Say Goodbye to ‘../../../..’ in your TypeScript Imports

Don’t you hate writing import lines and not being sure how many dot-dot-slashes you need to get to the right place? Sure, you can look over at the project tree but there are so many files that you’ve got to scroll and scroll.

Oh no… Was that '../../../../' or '../../../../../'? [scrolls back down]. It drives me bananas.

Things are even worse if you restructure your project tree and some files move higher or lower. Or you copy-paste import sections between files that are at different levels in the project tree. Now your watch window is a sea of red.

But… it shouldn’t matter if your dependency is up four directories vs. five. Unfortunately, that’s just how module resolution works in Node.js.

Wouldn’t it be great if you could forget about relative paths entirely?

You could have the deepest, most complex project structure… bring it on.

Instead of importing like this:

import { getUsers } from '../../../selectors/userSelectors';
import { loadUsersRequest } from '../../../actions/userActions';
import { ErrorMessage } from '../shared/messages';
import { UserList } from './userList';
import { logger } from '../../../../util/logger';

You could import like this:

import { getUsers } from 'selectors/userSelectors';
import { loadUsersRequest } from 'actions/userActions';
import { ErrorMessage } from 'ui/shared/messages';
import { UserList } from 'ui/users/userList';
import { logger } from 'logger';

No matter where your file sits in the tree. It Just Works.

tsconfig.json Updates

The solution is to define the paths and baseUrl properties in the compilerOptions section in your tsconfig.json file. These properties first showed up in TypeScript 2.0.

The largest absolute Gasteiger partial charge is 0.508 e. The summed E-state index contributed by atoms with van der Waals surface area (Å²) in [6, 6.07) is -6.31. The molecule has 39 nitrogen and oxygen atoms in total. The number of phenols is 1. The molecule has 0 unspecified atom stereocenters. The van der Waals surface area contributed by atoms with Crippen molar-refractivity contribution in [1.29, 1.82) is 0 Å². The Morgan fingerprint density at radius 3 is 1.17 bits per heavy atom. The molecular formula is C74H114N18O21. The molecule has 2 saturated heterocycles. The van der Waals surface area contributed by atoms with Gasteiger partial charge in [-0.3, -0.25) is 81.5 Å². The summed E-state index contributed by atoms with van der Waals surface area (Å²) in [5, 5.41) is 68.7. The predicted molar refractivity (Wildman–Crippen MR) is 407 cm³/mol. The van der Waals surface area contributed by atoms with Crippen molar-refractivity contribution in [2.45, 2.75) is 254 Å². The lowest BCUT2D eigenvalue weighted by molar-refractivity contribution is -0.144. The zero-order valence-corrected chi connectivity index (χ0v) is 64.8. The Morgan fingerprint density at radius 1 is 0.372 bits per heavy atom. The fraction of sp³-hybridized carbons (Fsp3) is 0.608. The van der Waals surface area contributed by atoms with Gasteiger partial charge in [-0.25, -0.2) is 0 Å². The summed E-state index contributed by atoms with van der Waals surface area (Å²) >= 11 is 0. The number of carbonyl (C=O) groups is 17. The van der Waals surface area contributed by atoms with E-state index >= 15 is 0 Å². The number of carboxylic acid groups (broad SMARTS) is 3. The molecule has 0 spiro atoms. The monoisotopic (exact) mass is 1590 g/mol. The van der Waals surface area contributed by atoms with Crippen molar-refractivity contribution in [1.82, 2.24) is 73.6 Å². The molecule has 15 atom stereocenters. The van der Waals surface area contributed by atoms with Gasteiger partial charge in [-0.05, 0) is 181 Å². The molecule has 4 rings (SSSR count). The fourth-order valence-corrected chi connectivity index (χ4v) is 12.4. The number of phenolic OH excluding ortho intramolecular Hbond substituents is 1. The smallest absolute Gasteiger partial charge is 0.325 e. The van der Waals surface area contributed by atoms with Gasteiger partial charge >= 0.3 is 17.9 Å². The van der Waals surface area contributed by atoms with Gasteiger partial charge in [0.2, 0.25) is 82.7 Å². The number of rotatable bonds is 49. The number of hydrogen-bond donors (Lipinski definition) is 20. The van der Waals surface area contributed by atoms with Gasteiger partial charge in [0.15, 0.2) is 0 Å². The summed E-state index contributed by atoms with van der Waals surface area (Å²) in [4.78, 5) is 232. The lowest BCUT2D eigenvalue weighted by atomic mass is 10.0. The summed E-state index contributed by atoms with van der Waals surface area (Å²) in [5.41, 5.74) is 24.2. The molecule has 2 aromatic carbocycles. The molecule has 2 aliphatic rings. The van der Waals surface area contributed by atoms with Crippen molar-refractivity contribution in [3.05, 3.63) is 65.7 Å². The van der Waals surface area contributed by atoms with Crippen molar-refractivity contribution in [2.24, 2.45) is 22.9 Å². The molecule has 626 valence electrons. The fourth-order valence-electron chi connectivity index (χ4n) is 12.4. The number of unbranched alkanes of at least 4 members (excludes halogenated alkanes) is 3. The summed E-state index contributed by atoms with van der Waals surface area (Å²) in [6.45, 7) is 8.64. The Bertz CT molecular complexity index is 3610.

{
    "compilerOptions": {
        "module": "commonjs",
        "moduleResolution": "node",
        "jsx": "react",
        "baseUrl": "src",
        "paths": {
            "actions/*": [ "app/actions/*" ],
            "selectors/*": [ "app/selectors/*" ],
            "ui/*": [ "app/ui/*" ],
            "logger": [ "util/logger" ],
        }
    }
}

Notice that we can specify both an exact string (e.g. ‘logger’) and a path with an asterisk to match all subpaths (e.g. ‘ui/*’ matches ‘ui/users/userList’ and ‘ui/shared/messages’ etc).

webpack.config.js Updates

You will also need to configure the resolve.alias section in your webpack.config.js file because the TypeScript compiler doesn’t rewrite the paths in the emitted JavaScript.

const path = require('path');

// This helper function is not strictly necessary.
// I just don't like repeating the path.join a dozen times.
function srcPath(subdir) {
    return path.join(__dirname, "src", subdir);
}

module.exports = {
    resolve: {
        alias: {
            actions: srcPath('app/actions'),
            selectors: srcPath('app/selectors'),
            ui: srcPath('app/ui'),
            logger: srcPath('util/logger'),
        },
        // ...
    },
    // ...
};

Further Reading

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Say Goodbye to ‘../../../..’ in your TypeScript Imports

5 thoughts on “Say Goodbye to ‘../../../..’ in your TypeScript Imports

  1. “paths”: [
    “actions/*”: [ “app/actions/*” ],
    “selectors/*”: [ “app/selectors/*” ],
    “ui/*”: [ “app/ui/*” ],
    “logger”: [ “util/logger” ],
    ]

    you square brackets should be braces.
    Cheers for the article

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